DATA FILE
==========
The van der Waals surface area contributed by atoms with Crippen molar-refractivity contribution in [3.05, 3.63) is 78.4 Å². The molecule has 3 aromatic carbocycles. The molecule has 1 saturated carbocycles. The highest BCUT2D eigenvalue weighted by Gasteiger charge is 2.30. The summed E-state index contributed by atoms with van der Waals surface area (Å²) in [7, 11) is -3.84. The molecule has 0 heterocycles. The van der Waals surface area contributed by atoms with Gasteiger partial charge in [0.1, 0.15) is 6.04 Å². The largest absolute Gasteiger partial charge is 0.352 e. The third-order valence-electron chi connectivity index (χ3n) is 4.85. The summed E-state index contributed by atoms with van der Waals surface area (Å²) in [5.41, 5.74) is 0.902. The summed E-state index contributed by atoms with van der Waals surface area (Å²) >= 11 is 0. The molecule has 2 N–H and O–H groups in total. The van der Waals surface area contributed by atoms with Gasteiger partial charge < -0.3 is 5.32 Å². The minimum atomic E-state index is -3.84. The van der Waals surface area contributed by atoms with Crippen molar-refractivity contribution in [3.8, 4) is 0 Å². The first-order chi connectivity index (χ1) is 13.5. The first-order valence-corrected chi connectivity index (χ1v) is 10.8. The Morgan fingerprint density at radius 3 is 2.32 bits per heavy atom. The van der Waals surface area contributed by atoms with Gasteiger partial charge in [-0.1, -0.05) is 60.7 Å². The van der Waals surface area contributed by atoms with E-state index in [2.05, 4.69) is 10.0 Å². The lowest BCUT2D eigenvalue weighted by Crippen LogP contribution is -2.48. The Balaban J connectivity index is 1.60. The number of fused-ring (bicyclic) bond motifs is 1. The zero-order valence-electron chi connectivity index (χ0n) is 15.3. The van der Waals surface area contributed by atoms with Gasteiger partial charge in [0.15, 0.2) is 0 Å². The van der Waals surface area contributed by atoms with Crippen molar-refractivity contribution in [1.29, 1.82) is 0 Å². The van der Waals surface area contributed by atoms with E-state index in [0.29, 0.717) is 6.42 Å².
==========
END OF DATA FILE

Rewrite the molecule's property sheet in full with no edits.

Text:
The van der Waals surface area contributed by atoms with Crippen molar-refractivity contribution in [3.05, 3.63) is 78.4 Å². The molecule has 3 aromatic carbocycles. The molecule has 1 saturated carbocycles. The highest BCUT2D eigenvalue weighted by Gasteiger charge is 2.30. The summed E-state index contributed by atoms with van der Waals surface area (Å²) in [7, 11) is -3.84. The molecule has 0 heterocycles. The van der Waals surface area contributed by atoms with Gasteiger partial charge in [0.1, 0.15) is 6.04 Å². The largest absolute Gasteiger partial charge is 0.352 e. The third-order valence-electron chi connectivity index (χ3n) is 4.85. The summed E-state index contributed by atoms with van der Waals surface area (Å²) in [5.41, 5.74) is 0.902. The summed E-state index contributed by atoms with van der Waals surface area (Å²) >= 11 is 0. The molecule has 2 N–H and O–H groups in total. The van der Waals surface area contributed by atoms with Gasteiger partial charge < -0.3 is 5.32 Å². The minimum atomic E-state index is -3.84. The van der Waals surface area contributed by atoms with Crippen molar-refractivity contribution in [3.8, 4) is 0 Å². The first-order chi connectivity index (χ1) is 13.5. The first-order valence-corrected chi connectivity index (χ1v) is 10.8. The Morgan fingerprint density at radius 3 is 2.32 bits per heavy atom. The van der Waals surface area contributed by atoms with Gasteiger partial charge in [-0.1, -0.05) is 60.7 Å². The van der Waals surface area contributed by atoms with E-state index in [2.05, 4.69) is 10.0 Å². The lowest BCUT2D eigenvalue weighted by Crippen LogP contribution is -2.48. The Balaban J connectivity index is 1.60. The number of fused-ring (bicyclic) bond motifs is 1. The zero-order valence-electron chi connectivity index (χ0n) is 15.3. The van der Waals surface area contributed by atoms with Gasteiger partial charge in [0.15, 0.2) is 0 Å². The van der Waals surface area contributed by atoms with Crippen molar-refractivity contribution in [1.29, 1.82) is 0 Å². The van der Waals surface area contributed by atoms with E-state index in [0.29, 0.717) is 6.42 Å².